Applied Ecology and Forestry Science
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Applied Ecology and Forestry Science. 2018, 3(1), 1-7
DOI: 10.12691/aefs-3-1-1
Open AccessArticle

Prediction Equations for Estimating Growth Space for Parkia biglobosa (Jacq) Benth in the Guinea Savanna Ecozone of Nigeria

Vange T.1, , Amonum J.I.2 and Dau J.H.2

1Department of Plant Breeding and Seed Science, College of Agronomy, University of Agriculture, Makurdi, Nigeria

2Department of Forest Production and Products, College of Forestry and Fisheries, University of Agriculture Makurdi, Nigeria

Pub. Date: July 16, 2018

Cite this paper:
Vange T., Amonum J.I. and Dau J.H.. Prediction Equations for Estimating Growth Space for Parkia biglobosa (Jacq) Benth in the Guinea Savanna Ecozone of Nigeria. Applied Ecology and Forestry Science. 2018; 3(1):1-7. doi: 10.12691/aefs-3-1-1

Abstract

Parkia biglobosa (Jacq) Benth has great importance to the people of rural and urban communities in the guinea savanna of Nigeria, and this exposes it to high exploitation and is facing regeneration problem. There is lack of information on growth spacing of P. biglobosa for plantation establishment and sustainable management. This have led to the species declining in the natural forest areas and the loss of biological values (genetic hereditary). A total of nine blocks as sample plots sizes 100 x 100 meters each was randomly laid. Simple random sampling design was used to collect data on tree heights, diameter at breast height (dbh), diameter at the base, middle, top (using diameter tape) and crown diameter. The data collected were tested on seven equations on crown and stem diameter relationship. The linear equation (equation 3) was the best model fitted with R2 value of 0.854 species. Based on the results, a dominant free-growing tree species with diameter 50.5cm would require 0.009 hectare of growing space with a limiting stocking of the stand in terms of total occupancy by tree crowns of 110 trees per hectare. Stand basal area (density) converges around 0.000038 m2. For optimum planting spacing in term of fast growth and high production/yield, P. biglobosa would require a planting spacing of 4 x 4 meters for non-wood forest products while for timber purpose, thinning can be applies to create more spacing until merchantable size of timber is achieved. The species requires a definite amount of growth space and this study could serve as a guide for optimum planting distance and tree density when establishing plantations of the economic species.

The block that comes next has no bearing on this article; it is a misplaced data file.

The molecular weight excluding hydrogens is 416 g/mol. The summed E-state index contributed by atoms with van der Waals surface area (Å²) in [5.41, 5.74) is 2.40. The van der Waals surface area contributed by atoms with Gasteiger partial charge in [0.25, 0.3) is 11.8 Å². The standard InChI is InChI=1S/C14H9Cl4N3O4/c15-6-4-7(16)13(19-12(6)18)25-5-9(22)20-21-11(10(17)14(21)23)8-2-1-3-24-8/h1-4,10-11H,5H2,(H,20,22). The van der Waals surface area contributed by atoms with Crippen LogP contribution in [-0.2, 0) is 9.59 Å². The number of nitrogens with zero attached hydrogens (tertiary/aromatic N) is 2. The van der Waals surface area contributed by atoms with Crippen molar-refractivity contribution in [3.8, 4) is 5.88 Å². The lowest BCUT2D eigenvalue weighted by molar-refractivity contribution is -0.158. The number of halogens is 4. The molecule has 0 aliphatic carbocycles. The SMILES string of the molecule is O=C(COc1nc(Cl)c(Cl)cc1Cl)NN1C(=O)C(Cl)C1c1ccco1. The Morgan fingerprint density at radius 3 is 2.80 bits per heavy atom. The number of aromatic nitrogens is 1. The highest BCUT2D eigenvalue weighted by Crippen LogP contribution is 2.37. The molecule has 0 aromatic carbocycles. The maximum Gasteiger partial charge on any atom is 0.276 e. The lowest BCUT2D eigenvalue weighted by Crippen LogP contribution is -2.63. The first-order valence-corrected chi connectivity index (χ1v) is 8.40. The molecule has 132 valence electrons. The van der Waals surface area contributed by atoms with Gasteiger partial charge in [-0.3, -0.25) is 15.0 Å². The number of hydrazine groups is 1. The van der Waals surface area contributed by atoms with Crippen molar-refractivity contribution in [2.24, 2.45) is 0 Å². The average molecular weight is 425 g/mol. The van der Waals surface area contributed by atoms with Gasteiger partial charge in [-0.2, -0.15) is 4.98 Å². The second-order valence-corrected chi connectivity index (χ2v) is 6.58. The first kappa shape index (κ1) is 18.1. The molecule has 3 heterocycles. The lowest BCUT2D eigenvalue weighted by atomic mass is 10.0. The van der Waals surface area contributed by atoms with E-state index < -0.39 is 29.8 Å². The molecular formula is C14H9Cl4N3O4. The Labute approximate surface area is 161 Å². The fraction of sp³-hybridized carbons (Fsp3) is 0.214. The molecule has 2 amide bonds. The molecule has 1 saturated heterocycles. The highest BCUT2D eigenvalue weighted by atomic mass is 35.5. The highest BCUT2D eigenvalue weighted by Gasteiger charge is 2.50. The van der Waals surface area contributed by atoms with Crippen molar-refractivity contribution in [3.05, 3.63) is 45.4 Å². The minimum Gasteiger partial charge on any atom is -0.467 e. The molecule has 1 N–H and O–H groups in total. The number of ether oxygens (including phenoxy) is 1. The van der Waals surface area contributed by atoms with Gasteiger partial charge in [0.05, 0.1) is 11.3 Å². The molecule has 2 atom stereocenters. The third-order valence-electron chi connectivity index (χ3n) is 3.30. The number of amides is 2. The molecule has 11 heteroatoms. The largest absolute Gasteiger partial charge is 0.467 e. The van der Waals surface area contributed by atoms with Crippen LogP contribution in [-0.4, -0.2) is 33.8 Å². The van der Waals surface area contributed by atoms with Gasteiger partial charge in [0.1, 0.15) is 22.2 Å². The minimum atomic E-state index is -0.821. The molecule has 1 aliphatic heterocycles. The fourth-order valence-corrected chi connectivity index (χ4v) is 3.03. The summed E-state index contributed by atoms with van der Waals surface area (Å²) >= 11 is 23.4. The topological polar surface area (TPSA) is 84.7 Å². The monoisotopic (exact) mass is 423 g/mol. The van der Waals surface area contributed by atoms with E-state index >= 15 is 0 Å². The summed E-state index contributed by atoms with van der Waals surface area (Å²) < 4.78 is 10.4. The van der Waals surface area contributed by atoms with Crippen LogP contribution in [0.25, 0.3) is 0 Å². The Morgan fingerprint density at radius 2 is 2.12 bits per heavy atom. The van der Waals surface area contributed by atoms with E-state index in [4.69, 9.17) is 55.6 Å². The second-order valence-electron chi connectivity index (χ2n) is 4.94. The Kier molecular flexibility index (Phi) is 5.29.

Keywords:
Crown- diameter Stem-diameter Growth space Sustainable forest Parkia biglobosa

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